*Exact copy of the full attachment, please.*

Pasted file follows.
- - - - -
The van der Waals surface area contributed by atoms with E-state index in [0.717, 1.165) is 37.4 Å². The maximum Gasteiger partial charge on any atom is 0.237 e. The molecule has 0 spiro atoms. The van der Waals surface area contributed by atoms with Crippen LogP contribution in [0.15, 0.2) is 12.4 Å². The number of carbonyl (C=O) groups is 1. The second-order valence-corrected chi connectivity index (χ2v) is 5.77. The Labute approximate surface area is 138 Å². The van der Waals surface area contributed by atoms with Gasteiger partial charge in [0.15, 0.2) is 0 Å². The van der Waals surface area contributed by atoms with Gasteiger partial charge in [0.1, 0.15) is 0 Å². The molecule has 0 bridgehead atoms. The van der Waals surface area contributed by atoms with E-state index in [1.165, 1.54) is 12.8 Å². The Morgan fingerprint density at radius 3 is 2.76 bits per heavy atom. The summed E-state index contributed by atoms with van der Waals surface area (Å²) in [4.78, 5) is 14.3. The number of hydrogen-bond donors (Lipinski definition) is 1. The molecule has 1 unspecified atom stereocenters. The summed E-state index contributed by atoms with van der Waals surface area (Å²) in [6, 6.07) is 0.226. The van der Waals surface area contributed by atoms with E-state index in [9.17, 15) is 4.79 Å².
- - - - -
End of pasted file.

The van der Waals surface area contributed by atoms with E-state index in [0.717, 1.165) is 37.4 Å². The maximum Gasteiger partial charge on any atom is 0.237 e. The molecule has 0 spiro atoms. The van der Waals surface area contributed by atoms with Crippen LogP contribution in [0.15, 0.2) is 12.4 Å². The number of carbonyl (C=O) groups is 1. The second-order valence-corrected chi connectivity index (χ2v) is 5.77. The Labute approximate surface area is 138 Å². The van der Waals surface area contributed by atoms with Gasteiger partial charge in [0.15, 0.2) is 0 Å². The van der Waals surface area contributed by atoms with Gasteiger partial charge in [0.1, 0.15) is 0 Å². The molecule has 0 bridgehead atoms. The van der Waals surface area contributed by atoms with E-state index in [1.165, 1.54) is 12.8 Å². The Morgan fingerprint density at radius 3 is 2.76 bits per heavy atom. The summed E-state index contributed by atoms with van der Waals surface area (Å²) in [4.78, 5) is 14.3. The number of hydrogen-bond donors (Lipinski definition) is 1. The molecule has 1 unspecified atom stereocenters. The summed E-state index contributed by atoms with van der Waals surface area (Å²) in [6, 6.07) is 0.226. The van der Waals surface area contributed by atoms with E-state index in [9.17, 15) is 4.79 Å².